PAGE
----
At the end of last year, everyone’s Twitter timelines and Instagram stories were alive with the influx of ‘Spotify Wrapped’ graphics. Platform users shared icons showing they were in the top 0.05% of an artist’s listenership. Many more proudly shared the endless numbers of hours they had clocked up on Spotify that year. Yet, this fan loyalty and hours of listening amount to pittance in terms of remuneration for the artists themselves. It’s almost impossible for music fans to financially support their favourite artists through Spotify streaming. This is because the payment model of the streaming platform, combined with its use of auto-play algorithm, means that for each play, an artist receives a tiny percentage of a penny.
Simply put, Spotify pays all streaming artists from an overall pot of money, which is divided by the total number of plays on the platform and redistributed accordingly. This naturally means that those artists with millions of streams get much more. But it also means that the more a hit song is played, the further it devalues the payment-per-stream of less commercially successful music.
“I am a successful musician, but I’m just not being paid fairly for the work I make”
– Nadine Shah to Digital, Culture, Media and Sport Committee, UK Parliament, 24th November 2020
Nadine Shah, a Mercury Prize-nominated musician and songwriter, has spoken recently on the effect that lack of revenue from Spotify has on musicians, especially within the context of a pandemic that has cancelled gigs. By many metrics, Shah is a successful artist. Her songs are widely played, critically acclaimed, and she has a dedicated fanbase. Nevertheless, she is struggling to pay the rent.
Streaming has been extremely equitable for some in the music industry – the owners of streaming services, and those with already established influence. It has turned an industry that was in decline due to falling CD sales into a profitable one once more. This turnaround, however, has been shown to benefit only a small number of artists, and those who make money from them. In 2017, the top 1% of musical artists took home 78% of music sales revenue. Whilst it is not news that earning disparities exist in music, it is interesting to note the lower levels of monopolisation in different aspects of the industry. That same 1% group were also making 68% of live revenue, and 56% of merchandise sales in that year. The overall picture for the other 99% of artists is bleak across the board, bleakest within the context of streaming.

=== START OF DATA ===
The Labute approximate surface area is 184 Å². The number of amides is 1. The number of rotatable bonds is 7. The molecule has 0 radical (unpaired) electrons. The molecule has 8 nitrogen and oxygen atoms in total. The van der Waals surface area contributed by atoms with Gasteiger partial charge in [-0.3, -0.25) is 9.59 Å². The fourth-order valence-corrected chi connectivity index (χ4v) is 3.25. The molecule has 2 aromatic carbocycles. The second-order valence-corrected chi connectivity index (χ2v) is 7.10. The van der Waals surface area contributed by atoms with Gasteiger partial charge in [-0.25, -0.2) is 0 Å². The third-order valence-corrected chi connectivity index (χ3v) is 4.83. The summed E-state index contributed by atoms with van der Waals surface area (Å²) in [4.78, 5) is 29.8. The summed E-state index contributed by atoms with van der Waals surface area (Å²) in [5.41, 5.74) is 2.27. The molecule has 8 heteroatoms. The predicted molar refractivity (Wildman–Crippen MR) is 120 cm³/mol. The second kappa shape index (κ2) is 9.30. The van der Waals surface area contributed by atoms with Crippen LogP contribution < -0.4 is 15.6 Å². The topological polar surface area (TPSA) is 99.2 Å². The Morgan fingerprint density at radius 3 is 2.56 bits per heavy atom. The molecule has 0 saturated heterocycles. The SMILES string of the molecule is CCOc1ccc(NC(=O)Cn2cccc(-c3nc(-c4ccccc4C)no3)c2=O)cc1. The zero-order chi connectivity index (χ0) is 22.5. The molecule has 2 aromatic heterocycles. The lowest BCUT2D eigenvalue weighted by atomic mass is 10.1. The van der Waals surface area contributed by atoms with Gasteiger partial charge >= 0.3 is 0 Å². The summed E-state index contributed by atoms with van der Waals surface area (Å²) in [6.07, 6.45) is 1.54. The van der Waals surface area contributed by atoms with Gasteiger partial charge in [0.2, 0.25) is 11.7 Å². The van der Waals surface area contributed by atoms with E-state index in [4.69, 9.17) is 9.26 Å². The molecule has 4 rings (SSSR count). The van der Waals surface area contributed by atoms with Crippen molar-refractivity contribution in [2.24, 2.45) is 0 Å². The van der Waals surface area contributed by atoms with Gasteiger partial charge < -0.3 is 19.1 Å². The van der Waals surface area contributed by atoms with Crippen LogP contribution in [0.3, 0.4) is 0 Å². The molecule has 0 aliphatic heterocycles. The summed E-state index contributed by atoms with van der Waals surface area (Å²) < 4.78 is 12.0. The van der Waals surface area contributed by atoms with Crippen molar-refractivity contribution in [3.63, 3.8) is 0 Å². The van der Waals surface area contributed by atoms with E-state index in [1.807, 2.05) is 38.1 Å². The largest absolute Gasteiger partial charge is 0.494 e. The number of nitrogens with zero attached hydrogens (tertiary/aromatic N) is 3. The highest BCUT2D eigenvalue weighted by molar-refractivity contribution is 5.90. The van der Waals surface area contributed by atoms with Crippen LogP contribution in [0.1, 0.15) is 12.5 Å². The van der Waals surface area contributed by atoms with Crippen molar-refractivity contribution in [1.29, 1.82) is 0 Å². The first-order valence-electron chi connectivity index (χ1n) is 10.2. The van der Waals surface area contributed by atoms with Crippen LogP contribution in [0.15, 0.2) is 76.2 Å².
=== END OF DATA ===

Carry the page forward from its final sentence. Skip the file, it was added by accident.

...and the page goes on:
While, technically, anyone could upload a song to Spotify and ‘make it’, the reality is that the industry continues to be controlled by a few, including the platforms themselves. Spotify’s platform gives users the illusion of choice through its searchable interface, its expansive catalogues and playlists. In reality, its algorithms often dictate the music people listen to, and the way that they listen to it.
The influence on how music is listened to is clear when streaming is compared to any previous mode of musical consumption. The physical process of removing a record from a shelf, taking it out of its sleeve, and playing it on the turntable is a deliberate action. Similarly, if more recently, CDs and iPods required that the user downloaded specific tracks and albums which were then chosen from a library to be played.
Streaming offers a completely different way of experiencing music. Not only does it tell listeners what to listen to in easy-to-use playlists, the platform will also then auto-play ‘similar’ songs. Crucially: music is heard that the listener has not chosen to play. The experience is based on an inherent contradiction: ‘all music ever made is available on your phone, but here’s the few songs you should listen to’. Both sides of this contradiction impact artists.
It makes sense that Spotify is not just a nebulous database of all music ever; that wouldn’t be user-friendly or profitable. Such databases, such as Every Noise At Once, exist for those who deliberately seek obscurity in their listening. It makes sense that there is an element of curation involved in Spotify’s presentation. But the extent to which this influences the experience is both coming to define the way that music is listened to, and therefore the way that it’s made.